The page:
Hooters Hall

Fibre Farming and a Shepherding Hat

If you follow Hooters Hall on Facebook or Instagram you will have seen some of my posts talking about transitioning to becoming a fibre farm. When we first started our smallholding journey we planned a mixed smallholding with a focus on raising rare breed pigs and growing herbs to flavour the sausages we would make in our own butchery. We did just that and our pork and sausages proved very popular.

With a need to keep on top of the grass growth in our paddocks we decided to get some sheep about a year or so into our smallholding life. We started with three Jacob ewes and soon added a ram and some more ewes. Now we have a gradually growing flock, bred here at Hooters Hall. Its not all about the wool of course we also have some Angora goats and have bred our Golden Guernsey goats with our Angora Billy to produce goats that shed their fleece. With fibre comes fibre crafts and over the past 5 years I’ve progressed from improving my knitting skills to spinning my own yarn and learning to weave. We’ve also developed our skills in shearing and small scale fibre processing so we can process all the fibre we produce at Hooters Hall.

It reached a point this year when we had to consider the direction we were heading in. With only six acres we have to plan how we can make best use of the land and as most smallholders discover the dream might be to work on your smallholding 24/7 but the reality is that most people have mortgages and that means earning a wage in non smallholding employment especially when you first start . So for a stress free life its important to find a balance between smallholding work and the day job.

For us the life balance is with fibre farming. That doesn’t mean we won’t ever keep pigs and make our own sausages again but it won’t be the main focus of our smallholding. We’ll continue to grow our own veg, herbs and natural dyes but our choices about how we use the land, the buildings we have and the equipment we invest in will be made with the goal of fibre farming rather than mixed smallholding.

So what does fibre farming mean ? There’s a long history of sheep farming in Britain but fibre farming is slightly different. We raise sheep and goats to produce fibre for fibre crafts rather than meat or for selling livestock on to other farmers. Some fibre farms focus on producing commercially popular fleeces and having their fibre spun into yarn at fibre mills.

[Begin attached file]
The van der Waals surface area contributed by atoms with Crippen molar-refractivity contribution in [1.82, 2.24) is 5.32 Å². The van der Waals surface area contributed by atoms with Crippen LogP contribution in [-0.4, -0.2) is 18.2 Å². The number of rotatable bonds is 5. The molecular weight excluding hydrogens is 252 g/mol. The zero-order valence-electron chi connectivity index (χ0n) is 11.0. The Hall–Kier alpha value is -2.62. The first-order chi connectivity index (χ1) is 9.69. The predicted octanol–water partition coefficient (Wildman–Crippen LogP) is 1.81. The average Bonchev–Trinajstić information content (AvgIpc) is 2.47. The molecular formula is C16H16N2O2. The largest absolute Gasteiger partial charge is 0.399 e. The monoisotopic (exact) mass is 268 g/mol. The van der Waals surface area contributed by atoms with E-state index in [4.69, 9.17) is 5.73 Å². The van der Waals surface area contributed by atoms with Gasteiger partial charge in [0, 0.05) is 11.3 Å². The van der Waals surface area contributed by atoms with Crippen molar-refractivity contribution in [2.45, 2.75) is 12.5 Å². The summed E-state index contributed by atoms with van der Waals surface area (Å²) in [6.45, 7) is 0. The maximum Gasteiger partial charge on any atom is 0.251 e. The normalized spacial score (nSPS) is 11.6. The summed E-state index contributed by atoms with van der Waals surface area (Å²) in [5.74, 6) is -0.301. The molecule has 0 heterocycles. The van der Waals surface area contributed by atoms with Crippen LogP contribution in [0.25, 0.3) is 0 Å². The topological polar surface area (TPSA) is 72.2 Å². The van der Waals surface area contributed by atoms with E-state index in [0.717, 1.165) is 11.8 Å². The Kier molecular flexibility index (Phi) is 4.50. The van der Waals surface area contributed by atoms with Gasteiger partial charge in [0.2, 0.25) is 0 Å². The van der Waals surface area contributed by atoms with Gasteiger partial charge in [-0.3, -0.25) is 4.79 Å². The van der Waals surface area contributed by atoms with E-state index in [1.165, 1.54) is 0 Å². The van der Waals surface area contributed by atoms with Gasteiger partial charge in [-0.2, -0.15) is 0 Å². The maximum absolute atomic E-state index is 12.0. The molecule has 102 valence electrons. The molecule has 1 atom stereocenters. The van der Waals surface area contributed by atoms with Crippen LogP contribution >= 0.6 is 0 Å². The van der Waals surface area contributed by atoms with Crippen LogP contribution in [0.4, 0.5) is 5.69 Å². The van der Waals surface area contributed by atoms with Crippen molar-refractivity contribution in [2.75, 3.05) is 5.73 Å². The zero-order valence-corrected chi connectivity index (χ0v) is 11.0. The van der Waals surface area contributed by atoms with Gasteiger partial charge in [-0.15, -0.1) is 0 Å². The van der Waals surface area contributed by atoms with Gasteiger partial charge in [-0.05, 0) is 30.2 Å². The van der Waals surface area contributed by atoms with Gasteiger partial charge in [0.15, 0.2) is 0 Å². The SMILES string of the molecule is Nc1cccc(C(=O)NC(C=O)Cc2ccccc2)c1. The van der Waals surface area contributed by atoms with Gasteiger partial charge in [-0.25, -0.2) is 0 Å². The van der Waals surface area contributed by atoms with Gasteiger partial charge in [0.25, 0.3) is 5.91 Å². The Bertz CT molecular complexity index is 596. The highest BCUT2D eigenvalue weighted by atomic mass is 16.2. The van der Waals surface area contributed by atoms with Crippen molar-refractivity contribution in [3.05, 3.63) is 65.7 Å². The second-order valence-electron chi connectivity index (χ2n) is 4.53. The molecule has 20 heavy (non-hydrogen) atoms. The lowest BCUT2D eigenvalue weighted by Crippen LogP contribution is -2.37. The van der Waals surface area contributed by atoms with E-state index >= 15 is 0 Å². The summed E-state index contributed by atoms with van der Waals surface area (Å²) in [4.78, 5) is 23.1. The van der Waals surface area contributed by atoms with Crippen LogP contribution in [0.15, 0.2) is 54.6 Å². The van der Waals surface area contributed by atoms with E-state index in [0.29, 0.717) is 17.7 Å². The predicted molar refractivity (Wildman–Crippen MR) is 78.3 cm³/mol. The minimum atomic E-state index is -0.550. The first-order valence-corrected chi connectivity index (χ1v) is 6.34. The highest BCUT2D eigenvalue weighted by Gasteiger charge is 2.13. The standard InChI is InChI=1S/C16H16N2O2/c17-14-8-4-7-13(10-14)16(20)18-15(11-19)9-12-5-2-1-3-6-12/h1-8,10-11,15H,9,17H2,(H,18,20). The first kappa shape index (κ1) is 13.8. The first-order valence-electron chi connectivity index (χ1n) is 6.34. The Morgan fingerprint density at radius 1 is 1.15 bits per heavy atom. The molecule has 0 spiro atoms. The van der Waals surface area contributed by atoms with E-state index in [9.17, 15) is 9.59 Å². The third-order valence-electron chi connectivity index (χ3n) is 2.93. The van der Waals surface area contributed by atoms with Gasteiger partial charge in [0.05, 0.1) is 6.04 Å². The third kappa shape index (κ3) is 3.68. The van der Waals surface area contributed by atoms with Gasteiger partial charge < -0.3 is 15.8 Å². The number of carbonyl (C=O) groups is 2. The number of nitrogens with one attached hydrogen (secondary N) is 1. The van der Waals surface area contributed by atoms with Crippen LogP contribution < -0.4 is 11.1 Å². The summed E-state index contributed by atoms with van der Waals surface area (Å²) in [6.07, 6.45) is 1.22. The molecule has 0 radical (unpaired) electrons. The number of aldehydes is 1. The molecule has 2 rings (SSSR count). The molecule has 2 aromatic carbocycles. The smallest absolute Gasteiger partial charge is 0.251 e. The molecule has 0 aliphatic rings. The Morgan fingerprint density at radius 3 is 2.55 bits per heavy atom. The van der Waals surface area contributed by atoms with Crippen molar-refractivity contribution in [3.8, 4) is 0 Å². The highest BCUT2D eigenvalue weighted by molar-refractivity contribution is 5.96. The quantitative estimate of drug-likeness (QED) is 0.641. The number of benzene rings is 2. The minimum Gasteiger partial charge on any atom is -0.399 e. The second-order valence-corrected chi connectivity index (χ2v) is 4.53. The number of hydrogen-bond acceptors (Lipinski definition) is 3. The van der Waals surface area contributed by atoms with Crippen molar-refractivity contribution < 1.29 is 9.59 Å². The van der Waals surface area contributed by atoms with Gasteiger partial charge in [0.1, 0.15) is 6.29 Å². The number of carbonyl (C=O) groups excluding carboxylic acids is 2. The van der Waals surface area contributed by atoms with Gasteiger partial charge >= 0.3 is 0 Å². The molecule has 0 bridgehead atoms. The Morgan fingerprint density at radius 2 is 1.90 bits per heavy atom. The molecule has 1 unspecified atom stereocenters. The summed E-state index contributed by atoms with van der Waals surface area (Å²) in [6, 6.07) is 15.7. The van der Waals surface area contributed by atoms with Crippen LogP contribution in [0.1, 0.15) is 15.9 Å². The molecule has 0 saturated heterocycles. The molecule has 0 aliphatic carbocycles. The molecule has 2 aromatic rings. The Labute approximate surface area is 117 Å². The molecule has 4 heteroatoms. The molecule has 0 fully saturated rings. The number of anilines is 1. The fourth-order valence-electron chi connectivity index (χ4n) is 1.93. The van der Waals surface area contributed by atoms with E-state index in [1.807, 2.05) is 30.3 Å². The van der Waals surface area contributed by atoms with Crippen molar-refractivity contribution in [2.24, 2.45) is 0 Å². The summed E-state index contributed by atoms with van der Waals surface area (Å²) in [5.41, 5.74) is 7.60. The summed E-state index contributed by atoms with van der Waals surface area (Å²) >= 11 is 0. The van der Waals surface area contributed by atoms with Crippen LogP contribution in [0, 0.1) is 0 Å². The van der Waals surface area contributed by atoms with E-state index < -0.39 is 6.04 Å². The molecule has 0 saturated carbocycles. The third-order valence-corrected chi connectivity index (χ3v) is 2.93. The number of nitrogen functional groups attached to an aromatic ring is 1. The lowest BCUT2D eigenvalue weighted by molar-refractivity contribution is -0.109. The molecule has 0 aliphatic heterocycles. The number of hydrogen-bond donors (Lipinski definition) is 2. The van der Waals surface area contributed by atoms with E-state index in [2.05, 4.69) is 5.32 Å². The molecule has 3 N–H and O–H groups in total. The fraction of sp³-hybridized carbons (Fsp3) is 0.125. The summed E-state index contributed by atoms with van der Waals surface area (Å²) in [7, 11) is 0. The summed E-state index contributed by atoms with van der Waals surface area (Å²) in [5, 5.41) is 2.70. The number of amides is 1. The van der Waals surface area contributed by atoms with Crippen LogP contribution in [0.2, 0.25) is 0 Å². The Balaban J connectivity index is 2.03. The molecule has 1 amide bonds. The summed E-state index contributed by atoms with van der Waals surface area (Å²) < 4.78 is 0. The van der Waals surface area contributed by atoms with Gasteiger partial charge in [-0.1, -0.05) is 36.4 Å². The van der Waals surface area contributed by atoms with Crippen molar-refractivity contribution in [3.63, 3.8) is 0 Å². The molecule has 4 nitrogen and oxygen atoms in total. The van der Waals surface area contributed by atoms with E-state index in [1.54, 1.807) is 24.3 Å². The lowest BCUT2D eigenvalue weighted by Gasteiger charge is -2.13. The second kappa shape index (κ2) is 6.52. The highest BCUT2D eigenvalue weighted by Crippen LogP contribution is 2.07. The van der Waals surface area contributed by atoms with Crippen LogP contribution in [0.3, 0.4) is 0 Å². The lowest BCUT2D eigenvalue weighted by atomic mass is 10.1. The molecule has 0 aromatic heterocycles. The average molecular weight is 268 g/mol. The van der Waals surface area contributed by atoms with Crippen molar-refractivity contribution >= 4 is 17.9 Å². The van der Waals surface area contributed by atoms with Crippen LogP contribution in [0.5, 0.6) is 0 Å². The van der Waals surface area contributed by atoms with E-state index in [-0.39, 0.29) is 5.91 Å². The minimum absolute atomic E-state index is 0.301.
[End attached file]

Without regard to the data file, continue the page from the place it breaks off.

At Hooters Hall we’re aiming for something slightly different. We want to produce fibre for handspinning, weaving and felting. Our goals aren’t just about fibre production but also fibre crafts. We want to process all our own fibre share our knowledge about small scale fibre processing, inspire people to learn about fibre crafts and develop their own skills in using fibre and creating for themselves.

In the medium to long term that might mean hosting fibre retreats here at Hooters Hall and maybe expanding our fibre processing with investment in mini mill equipment. Right now it means sharing our knowledge about fibre processing, fibre craft projects and selling the fibre from our Jacob sheep and Angora goats.

So with that in mind here’s my latest knitting project the Shepherding Hat. I wanted a simple beanie style hat to wear when I’m doing shepherding tasks. It needed to be a dense fabric to keep those winter winds out, a snug fit so it would stay put when I’m busy shepherding and a quick and easy knit made from my own handspun yarn.

The Hooters Hall Shepherding Hat

What you need

  • 3.5 mm 40cm circular needles
  • 3.5mm double pointed needles
  • 150g of Hooters Hall dk Weight handspun yarn
  • Tapestry needle
  • Stitch marker

This pattern is one size for adults. You need to be able to knit in the round, make knit and purl stitches and do a knit 2 together decrease.

Abbreviations

K = knit

P= Purl

K1P1 = Knit one Purl one ribbing

K2tog= Knit two stitches together 

The pattern

Cast on 92 sts using 3.5mm 40cm circular needles

K1 P1 and join in the round placing a stitch marker at the start of the round.Continue K1P1 ribbing until your hat measures 11 cm or desired length. (If you make your hat longer you will use more yarn.)

Decrease round K21 K2tog repeat to end of round (88 sts)

Knit all stitches for one round

Crown decrease (decrease 8 sts every other round) switch to double pointed needles when necessary, for me this is usually at round 7.

Round 1.K8 K2tog repeat to end of round (72sts)

Round 2. Knit all stitches

Round 3. K7 K2tog repeat to end of round (64 sts)

Round 4. Knit all stitches

Round 5. K6 K2tog repeat to end of round (56 sts)

Round 6. Knit all stitches

Round 7. K5 K2tog repeat to end of round  (48 sts)

Round 8. Knit all stitches

Round 9. K4 k2tog repeat to end of round (40 sts)

Round 10. Knit all stitches

Round 11. K3 K2tog repeat to end of round (32 sts)

Round 12. Knit all stitches

Round 13. K2 k2tog repeat to end of round (24 sts)

Round 14. Knit all stitches

Round 15. K1 k2tog repeat to end of round (16 sts)

Round 16. Knit all stitches

Round 17. K2tog (8 sts)

Break yarn and using tapestry needle pull yarn through remaining stitches.

Weave in ends.

Block. Dunk your hat in warm water. Remove and roll up in a dry towel. Place over a balloon or head sized object and leave to dry.

This picture sums up what our fibre farm will be about the sheep, the yarn and the craft

 

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